This past weekend, I had occasion to attend not one but two college graduations. The guest speakers were substantially different – an environmental activist and an evolutionary biologist – though both found their way to the classic commencement theme of making a difference in the world.
This got me to imagining a graduation speech for my imaginary, newly-formed Interdisciplinary Producers and Academics Department (or, iPAD) – an institution where researchers of all stripes and content creators across all media and genres study and innovate together.
Welcome, graduating students, distinguished faculty, and beloved Product-Placement Partners. I raise a Sunny D® to this inaugural class of Scholars With Inter-Professional Education – iPAD’s SWIPE program is the envy of institutions that still separate research and creative development.
That’s not to say it was easy. I remember the uproar when we tried to integrate TV Production with Interactive Media, in the ’90s. The TV producers were certain it was a covert attempt to phase them out, but new media don’t replace old ones, they change them. Today, our Netflix School of Storytelling and Data Analysis is strong, and we have the nation’s #1 Vine Studies program.
Surely, too, you remember the late ’00s No Apple/Android Programming Protests (No-APP) and the t-shirts reading “you can have my mouse when you pry it from my cold, dead fingers.” This was actually the genesis of our integrating research and production: the No-APP sit-in ended when our Board on Rugrats and Technology (BRAT) made the compelling developmental distinction between direct touchscreens and the hand-eye coordination needed for traditional computers.
We even weathered the In-App Purchase financial debacle of 2012, when our chief financial officer invested our entire endowment in Smurfberries.
Still, toughest of all was the merger between the School of Empirical Zeigeist and Understanding (SEZ-U) with the programs in Broadcasting and Traditional Media/Linear and Interactive New Endeavors (BTM-LINE). Integrating the curricula didn’t kill us, but negotiating the new mascot nearly did (Go, Fighting Pirate Philosophers!).
So, here is where I turn to the traditional graduation speaker role, and encourage you to use your powers for good, instead of evil.
You’ve all fulfilled the SWIPE requirement to study a second language. We were so proud when the production students learned that ANOVA wasn’t Spanish for “doesn’t go,” and when the researchers stopped snickering at every reference to “back end.”
Now, as you enter the real world, use that cross-cultural understanding to forge one common language, free of jargon. As Evolutionary Biologist Beth Shapiro told the Harvey Mudd College class of 2014, “no one ever complained that an idea was too easy to understand.”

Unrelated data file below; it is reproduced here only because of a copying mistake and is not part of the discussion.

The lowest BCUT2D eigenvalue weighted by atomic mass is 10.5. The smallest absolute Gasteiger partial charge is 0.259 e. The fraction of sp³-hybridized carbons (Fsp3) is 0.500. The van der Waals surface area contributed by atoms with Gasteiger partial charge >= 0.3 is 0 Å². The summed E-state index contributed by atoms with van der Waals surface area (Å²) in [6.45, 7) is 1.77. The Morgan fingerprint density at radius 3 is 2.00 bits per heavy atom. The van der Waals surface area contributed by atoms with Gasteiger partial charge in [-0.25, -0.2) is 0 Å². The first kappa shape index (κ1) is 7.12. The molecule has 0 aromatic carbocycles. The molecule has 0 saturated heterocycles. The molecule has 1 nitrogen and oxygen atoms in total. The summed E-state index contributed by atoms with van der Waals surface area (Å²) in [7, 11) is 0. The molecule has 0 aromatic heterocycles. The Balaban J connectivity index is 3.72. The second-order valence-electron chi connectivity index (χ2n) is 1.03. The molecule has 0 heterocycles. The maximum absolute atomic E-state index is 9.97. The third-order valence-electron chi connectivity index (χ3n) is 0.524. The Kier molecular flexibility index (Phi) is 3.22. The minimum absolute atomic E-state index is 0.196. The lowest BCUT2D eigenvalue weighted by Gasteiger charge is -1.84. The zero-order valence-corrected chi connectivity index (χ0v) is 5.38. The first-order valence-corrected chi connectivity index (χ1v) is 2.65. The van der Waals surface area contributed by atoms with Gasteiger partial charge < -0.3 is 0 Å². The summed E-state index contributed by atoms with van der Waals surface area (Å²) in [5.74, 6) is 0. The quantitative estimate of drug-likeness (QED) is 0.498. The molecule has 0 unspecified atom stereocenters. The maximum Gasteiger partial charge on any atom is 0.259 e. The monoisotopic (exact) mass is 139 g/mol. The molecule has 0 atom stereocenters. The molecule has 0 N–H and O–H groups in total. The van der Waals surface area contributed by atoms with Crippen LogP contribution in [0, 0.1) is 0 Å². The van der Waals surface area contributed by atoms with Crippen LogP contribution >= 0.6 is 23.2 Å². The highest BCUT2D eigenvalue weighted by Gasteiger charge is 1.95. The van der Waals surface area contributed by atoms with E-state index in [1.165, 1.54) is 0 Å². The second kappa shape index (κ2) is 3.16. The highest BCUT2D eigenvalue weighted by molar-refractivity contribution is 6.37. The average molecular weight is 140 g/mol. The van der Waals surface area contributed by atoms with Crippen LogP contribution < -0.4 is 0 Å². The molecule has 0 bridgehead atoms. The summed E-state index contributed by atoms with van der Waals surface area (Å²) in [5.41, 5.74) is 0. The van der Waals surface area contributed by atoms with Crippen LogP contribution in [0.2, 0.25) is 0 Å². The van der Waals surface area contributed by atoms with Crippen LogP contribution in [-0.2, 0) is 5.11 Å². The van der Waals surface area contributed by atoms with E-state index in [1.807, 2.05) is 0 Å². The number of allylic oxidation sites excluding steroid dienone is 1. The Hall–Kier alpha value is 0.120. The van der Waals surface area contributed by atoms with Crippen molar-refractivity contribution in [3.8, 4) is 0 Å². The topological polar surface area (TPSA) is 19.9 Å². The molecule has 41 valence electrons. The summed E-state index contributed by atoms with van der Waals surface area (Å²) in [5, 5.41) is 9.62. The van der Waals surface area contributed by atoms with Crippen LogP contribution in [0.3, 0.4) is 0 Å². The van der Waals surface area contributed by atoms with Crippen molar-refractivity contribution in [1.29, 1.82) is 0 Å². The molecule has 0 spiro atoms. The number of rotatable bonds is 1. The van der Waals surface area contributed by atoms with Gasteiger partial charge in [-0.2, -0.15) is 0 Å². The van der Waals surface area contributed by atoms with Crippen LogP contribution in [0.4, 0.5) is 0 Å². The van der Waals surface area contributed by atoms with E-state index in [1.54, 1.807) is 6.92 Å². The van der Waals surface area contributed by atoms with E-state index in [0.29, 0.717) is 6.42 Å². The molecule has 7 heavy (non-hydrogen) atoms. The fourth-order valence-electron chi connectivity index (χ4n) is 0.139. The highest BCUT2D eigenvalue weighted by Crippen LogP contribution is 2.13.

Next, if you maintain focus on your goals and audience, the pathway to reaching them will become clear. You each took “Affordances and Limitations of Technology 101″ (known informally by students as “Ooh…Shiny”) and learned, I hope, that newest isn’t always best.
Of course, technologies needn’t be “either/or” – their unique, significant uses can be combined. You’ll find wisdom (if not always clarity) in the Team Resolution on Agnostic Networks in Screen Media (TRANS-Media) forged by our “360 Commission” on Second, Third and Fourth Screens.
Keep your eyes also on the findings of our ethnographic research collaborative: In-home Studies with Parents and Youth (I-SPY). Patience is difficult, but we are beginning to amass comprehensive insights about media and technology, family cultures and traditions, play and learning, that will be to everyone’s benefit – research and production. Immediately, your stories and games, apps, ebooks and toys will gain relevant context and mesh better into kids’ and parents’ lives. In the longer term, we are building deep understanding of how diverse families live, grow and change.
I know you’re getting warm under those gowns, but let me close by quoting activist Van Jones, speaking at the Pitzer College 2014 commencement. He reminded students to “know the difference between facts and the truth.”
Research can provide facts – remarkable, crucial insights into media’s role and influence, the potential and the peril of technology for learning and play, and effective embedding of curriculum into content.
But, there is also the “truth:”kids want, expect and deserve entertainment just like adults; parents do what they must to make their families function; and screen media development is an art more than a science – no scientific formula could predict viral or breakout successes like the Toca Boca apps, Minecraft or “Adventure Time.”
So, Philosopher Pirates, go forth and apply both sides of your education. Think deeply about the trust your audiences invest in you and how to repay that, but remember also that great content goes unseen if it can’t be funded and sustained. And of course, if you don’t make lots of money, how will you give back to the Alumni Association?
You may now throw your caps in the air.